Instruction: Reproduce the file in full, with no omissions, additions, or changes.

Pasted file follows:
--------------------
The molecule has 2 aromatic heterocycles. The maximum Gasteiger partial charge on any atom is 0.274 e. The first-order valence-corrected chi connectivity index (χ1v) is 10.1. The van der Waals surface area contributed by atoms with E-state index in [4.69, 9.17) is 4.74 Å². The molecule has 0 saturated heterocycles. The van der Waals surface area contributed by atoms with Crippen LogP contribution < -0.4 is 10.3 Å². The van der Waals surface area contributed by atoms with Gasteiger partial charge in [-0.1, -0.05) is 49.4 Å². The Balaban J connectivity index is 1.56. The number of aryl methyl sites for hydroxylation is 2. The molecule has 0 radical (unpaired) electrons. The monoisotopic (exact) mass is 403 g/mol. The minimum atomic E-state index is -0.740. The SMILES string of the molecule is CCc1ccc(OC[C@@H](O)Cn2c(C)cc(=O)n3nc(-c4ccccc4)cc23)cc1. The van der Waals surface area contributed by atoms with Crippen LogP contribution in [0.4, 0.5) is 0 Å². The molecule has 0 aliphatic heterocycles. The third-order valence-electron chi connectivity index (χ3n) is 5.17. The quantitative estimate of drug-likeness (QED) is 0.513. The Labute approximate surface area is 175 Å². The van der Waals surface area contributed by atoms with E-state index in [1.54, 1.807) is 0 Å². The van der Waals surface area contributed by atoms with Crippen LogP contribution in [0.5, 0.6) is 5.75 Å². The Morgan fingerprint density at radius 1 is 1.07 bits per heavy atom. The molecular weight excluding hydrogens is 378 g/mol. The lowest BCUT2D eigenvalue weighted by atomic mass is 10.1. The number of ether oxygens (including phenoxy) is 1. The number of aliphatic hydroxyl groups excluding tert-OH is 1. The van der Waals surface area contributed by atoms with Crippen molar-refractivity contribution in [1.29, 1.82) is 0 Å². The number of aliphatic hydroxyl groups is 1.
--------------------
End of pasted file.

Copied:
The molecule has 2 aromatic heterocycles. The maximum Gasteiger partial charge on any atom is 0.274 e. The first-order valence-corrected chi connectivity index (χ1v) is 10.1. The van der Waals surface area contributed by atoms with E-state index in [4.69, 9.17) is 4.74 Å². The molecule has 0 saturated heterocycles. The van der Waals surface area contributed by atoms with Crippen LogP contribution < -0.4 is 10.3 Å². The van der Waals surface area contributed by atoms with Gasteiger partial charge in [-0.1, -0.05) is 49.4 Å². The Balaban J connectivity index is 1.56. The number of aryl methyl sites for hydroxylation is 2. The molecule has 0 radical (unpaired) electrons. The monoisotopic (exact) mass is 403 g/mol. The minimum atomic E-state index is -0.740. The SMILES string of the molecule is CCc1ccc(OC[C@@H](O)Cn2c(C)cc(=O)n3nc(-c4ccccc4)cc23)cc1. The van der Waals surface area contributed by atoms with Crippen LogP contribution in [0.4, 0.5) is 0 Å². The molecule has 0 aliphatic heterocycles. The third-order valence-electron chi connectivity index (χ3n) is 5.17. The quantitative estimate of drug-likeness (QED) is 0.513. The Labute approximate surface area is 175 Å². The van der Waals surface area contributed by atoms with E-state index in [1.54, 1.807) is 0 Å². The van der Waals surface area contributed by atoms with Crippen LogP contribution in [0.5, 0.6) is 5.75 Å². The Morgan fingerprint density at radius 1 is 1.07 bits per heavy atom. The molecular weight excluding hydrogens is 378 g/mol. The lowest BCUT2D eigenvalue weighted by atomic mass is 10.1. The number of ether oxygens (including phenoxy) is 1. The number of aliphatic hydroxyl groups excluding tert-OH is 1. The van der Waals surface area contributed by atoms with Crippen molar-refractivity contribution in [1.29, 1.82) is 0 Å². The number of aliphatic hydroxyl groups is 1.